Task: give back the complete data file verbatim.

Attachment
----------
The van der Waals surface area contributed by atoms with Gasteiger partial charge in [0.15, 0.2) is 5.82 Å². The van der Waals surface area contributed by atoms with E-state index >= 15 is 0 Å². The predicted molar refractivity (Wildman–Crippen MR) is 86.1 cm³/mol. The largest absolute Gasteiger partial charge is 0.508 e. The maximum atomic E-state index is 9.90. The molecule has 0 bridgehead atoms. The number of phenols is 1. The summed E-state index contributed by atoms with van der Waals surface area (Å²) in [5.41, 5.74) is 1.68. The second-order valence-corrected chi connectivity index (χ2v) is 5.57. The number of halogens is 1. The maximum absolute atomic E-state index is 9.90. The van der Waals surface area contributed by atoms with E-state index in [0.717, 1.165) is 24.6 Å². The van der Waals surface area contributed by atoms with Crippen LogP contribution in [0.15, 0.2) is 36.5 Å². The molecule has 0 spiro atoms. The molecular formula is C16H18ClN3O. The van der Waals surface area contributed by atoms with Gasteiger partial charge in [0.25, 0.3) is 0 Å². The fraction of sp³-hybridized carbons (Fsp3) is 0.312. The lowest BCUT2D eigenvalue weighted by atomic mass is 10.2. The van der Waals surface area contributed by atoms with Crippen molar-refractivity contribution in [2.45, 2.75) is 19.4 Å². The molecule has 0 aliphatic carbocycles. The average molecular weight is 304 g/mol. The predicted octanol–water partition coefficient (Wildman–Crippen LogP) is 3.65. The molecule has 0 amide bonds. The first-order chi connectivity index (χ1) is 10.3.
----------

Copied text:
The van der Waals surface area contributed by atoms with Gasteiger partial charge in [0.15, 0.2) is 5.82 Å². The van der Waals surface area contributed by atoms with E-state index >= 15 is 0 Å². The predicted molar refractivity (Wildman–Crippen MR) is 86.1 cm³/mol. The largest absolute Gasteiger partial charge is 0.508 e. The maximum atomic E-state index is 9.90. The molecule has 0 bridgehead atoms. The number of phenols is 1. The summed E-state index contributed by atoms with van der Waals surface area (Å²) in [5.41, 5.74) is 1.68. The second-order valence-corrected chi connectivity index (χ2v) is 5.57. The number of halogens is 1. The maximum absolute atomic E-state index is 9.90. The van der Waals surface area contributed by atoms with E-state index in [0.717, 1.165) is 24.6 Å². The van der Waals surface area contributed by atoms with Crippen LogP contribution in [0.15, 0.2) is 36.5 Å². The molecule has 0 spiro atoms. The molecular formula is C16H18ClN3O. The van der Waals surface area contributed by atoms with Gasteiger partial charge in [0.25, 0.3) is 0 Å². The fraction of sp³-hybridized carbons (Fsp3) is 0.312. The lowest BCUT2D eigenvalue weighted by atomic mass is 10.2. The van der Waals surface area contributed by atoms with Crippen molar-refractivity contribution in [2.45, 2.75) is 19.4 Å². The molecule has 0 aliphatic carbocycles. The average molecular weight is 304 g/mol. The predicted octanol–water partition coefficient (Wildman–Crippen LogP) is 3.65. The molecule has 0 amide bonds. The first-order chi connectivity index (χ1) is 10.3.